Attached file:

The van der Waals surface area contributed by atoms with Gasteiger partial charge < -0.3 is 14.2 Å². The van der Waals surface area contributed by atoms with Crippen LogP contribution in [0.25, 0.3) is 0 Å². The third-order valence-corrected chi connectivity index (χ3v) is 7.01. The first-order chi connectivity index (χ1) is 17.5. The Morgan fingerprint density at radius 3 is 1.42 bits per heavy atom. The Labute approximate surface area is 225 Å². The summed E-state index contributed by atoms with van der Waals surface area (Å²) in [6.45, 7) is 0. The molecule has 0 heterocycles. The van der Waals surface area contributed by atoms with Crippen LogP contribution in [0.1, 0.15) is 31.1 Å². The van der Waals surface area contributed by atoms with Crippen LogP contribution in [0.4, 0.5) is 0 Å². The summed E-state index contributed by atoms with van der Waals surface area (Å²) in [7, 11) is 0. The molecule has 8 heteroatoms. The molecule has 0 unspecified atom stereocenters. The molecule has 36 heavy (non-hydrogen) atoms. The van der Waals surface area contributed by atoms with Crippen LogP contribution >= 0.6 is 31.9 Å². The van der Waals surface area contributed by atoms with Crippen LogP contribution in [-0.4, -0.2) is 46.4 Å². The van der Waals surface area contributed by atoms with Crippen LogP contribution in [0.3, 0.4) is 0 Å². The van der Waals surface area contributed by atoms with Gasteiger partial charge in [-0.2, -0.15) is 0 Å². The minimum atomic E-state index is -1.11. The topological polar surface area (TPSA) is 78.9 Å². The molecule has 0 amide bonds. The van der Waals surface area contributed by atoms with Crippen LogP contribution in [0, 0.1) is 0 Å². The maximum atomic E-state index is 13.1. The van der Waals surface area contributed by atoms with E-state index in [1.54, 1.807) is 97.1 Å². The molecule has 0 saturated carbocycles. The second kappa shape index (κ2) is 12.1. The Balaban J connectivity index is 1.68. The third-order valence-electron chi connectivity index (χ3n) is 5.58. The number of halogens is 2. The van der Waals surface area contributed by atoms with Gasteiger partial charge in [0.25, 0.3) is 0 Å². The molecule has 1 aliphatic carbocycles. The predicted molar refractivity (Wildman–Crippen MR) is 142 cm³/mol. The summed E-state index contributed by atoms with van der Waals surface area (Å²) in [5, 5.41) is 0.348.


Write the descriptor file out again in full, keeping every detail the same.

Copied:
The van der Waals surface area contributed by atoms with Gasteiger partial charge < -0.3 is 14.2 Å². The van der Waals surface area contributed by atoms with Crippen LogP contribution in [0.25, 0.3) is 0 Å². The third-order valence-corrected chi connectivity index (χ3v) is 7.01. The first-order chi connectivity index (χ1) is 17.5. The Morgan fingerprint density at radius 3 is 1.42 bits per heavy atom. The Labute approximate surface area is 225 Å². The summed E-state index contributed by atoms with van der Waals surface area (Å²) in [6.45, 7) is 0. The molecule has 0 heterocycles. The van der Waals surface area contributed by atoms with Crippen LogP contribution in [0.1, 0.15) is 31.1 Å². The van der Waals surface area contributed by atoms with Crippen LogP contribution in [0.4, 0.5) is 0 Å². The summed E-state index contributed by atoms with van der Waals surface area (Å²) in [7, 11) is 0. The molecule has 8 heteroatoms. The molecule has 0 unspecified atom stereocenters. The molecule has 36 heavy (non-hydrogen) atoms. The van der Waals surface area contributed by atoms with Crippen LogP contribution >= 0.6 is 31.9 Å². The van der Waals surface area contributed by atoms with Crippen LogP contribution in [-0.4, -0.2) is 46.4 Å². The van der Waals surface area contributed by atoms with Crippen LogP contribution in [0.3, 0.4) is 0 Å². The van der Waals surface area contributed by atoms with Gasteiger partial charge in [-0.2, -0.15) is 0 Å². The minimum atomic E-state index is -1.11. The topological polar surface area (TPSA) is 78.9 Å². The molecule has 0 amide bonds. The van der Waals surface area contributed by atoms with Crippen LogP contribution in [0, 0.1) is 0 Å². The maximum atomic E-state index is 13.1. The van der Waals surface area contributed by atoms with E-state index in [1.54, 1.807) is 97.1 Å². The molecule has 0 saturated carbocycles. The second kappa shape index (κ2) is 12.1. The Balaban J connectivity index is 1.68. The third-order valence-electron chi connectivity index (χ3n) is 5.58. The number of halogens is 2. The van der Waals surface area contributed by atoms with Gasteiger partial charge in [0.25, 0.3) is 0 Å². The molecule has 1 aliphatic carbocycles. The predicted molar refractivity (Wildman–Crippen MR) is 142 cm³/mol. The summed E-state index contributed by atoms with van der Waals surface area (Å²) in [5, 5.41) is 0.348.